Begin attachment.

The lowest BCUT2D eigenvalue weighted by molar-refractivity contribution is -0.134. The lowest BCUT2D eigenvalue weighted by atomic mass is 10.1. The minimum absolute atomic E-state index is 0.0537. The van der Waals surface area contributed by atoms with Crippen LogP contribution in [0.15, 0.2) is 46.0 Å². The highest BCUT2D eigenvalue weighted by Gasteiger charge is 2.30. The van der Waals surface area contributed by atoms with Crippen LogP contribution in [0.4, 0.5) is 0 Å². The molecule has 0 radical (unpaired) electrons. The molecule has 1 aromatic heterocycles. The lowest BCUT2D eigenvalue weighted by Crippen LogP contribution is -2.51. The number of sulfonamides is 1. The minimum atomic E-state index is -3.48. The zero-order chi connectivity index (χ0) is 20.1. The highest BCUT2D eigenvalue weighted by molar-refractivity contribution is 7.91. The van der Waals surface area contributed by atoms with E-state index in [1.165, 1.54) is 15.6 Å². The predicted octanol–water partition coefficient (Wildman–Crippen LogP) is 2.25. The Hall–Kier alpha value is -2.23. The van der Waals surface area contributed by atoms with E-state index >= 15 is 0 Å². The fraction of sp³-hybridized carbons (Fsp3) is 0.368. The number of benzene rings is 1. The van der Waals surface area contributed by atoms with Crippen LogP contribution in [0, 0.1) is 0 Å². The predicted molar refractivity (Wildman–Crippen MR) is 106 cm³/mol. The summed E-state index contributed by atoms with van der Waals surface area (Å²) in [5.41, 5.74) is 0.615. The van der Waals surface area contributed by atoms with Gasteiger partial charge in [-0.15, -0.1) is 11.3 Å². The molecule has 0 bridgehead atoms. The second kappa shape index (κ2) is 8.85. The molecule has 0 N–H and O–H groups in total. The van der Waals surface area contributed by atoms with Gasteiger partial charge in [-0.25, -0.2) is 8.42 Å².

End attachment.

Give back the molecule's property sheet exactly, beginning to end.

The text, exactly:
The lowest BCUT2D eigenvalue weighted by molar-refractivity contribution is -0.134. The lowest BCUT2D eigenvalue weighted by atomic mass is 10.1. The minimum absolute atomic E-state index is 0.0537. The van der Waals surface area contributed by atoms with Crippen LogP contribution in [0.15, 0.2) is 46.0 Å². The highest BCUT2D eigenvalue weighted by Gasteiger charge is 2.30. The van der Waals surface area contributed by atoms with Crippen LogP contribution in [0.4, 0.5) is 0 Å². The molecule has 0 radical (unpaired) electrons. The molecule has 1 aromatic heterocycles. The lowest BCUT2D eigenvalue weighted by Crippen LogP contribution is -2.51. The number of sulfonamides is 1. The minimum atomic E-state index is -3.48. The zero-order chi connectivity index (χ0) is 20.1. The highest BCUT2D eigenvalue weighted by molar-refractivity contribution is 7.91. The van der Waals surface area contributed by atoms with E-state index in [1.165, 1.54) is 15.6 Å². The predicted octanol–water partition coefficient (Wildman–Crippen LogP) is 2.25. The Hall–Kier alpha value is -2.23. The van der Waals surface area contributed by atoms with E-state index >= 15 is 0 Å². The fraction of sp³-hybridized carbons (Fsp3) is 0.368. The number of benzene rings is 1. The van der Waals surface area contributed by atoms with Crippen LogP contribution in [0, 0.1) is 0 Å². The predicted molar refractivity (Wildman–Crippen MR) is 106 cm³/mol. The summed E-state index contributed by atoms with van der Waals surface area (Å²) in [5.41, 5.74) is 0.615. The van der Waals surface area contributed by atoms with Gasteiger partial charge in [-0.15, -0.1) is 11.3 Å². The molecule has 0 bridgehead atoms. The second kappa shape index (κ2) is 8.85. The molecule has 0 N–H and O–H groups in total. The van der Waals surface area contributed by atoms with Gasteiger partial charge in [-0.25, -0.2) is 8.42 Å².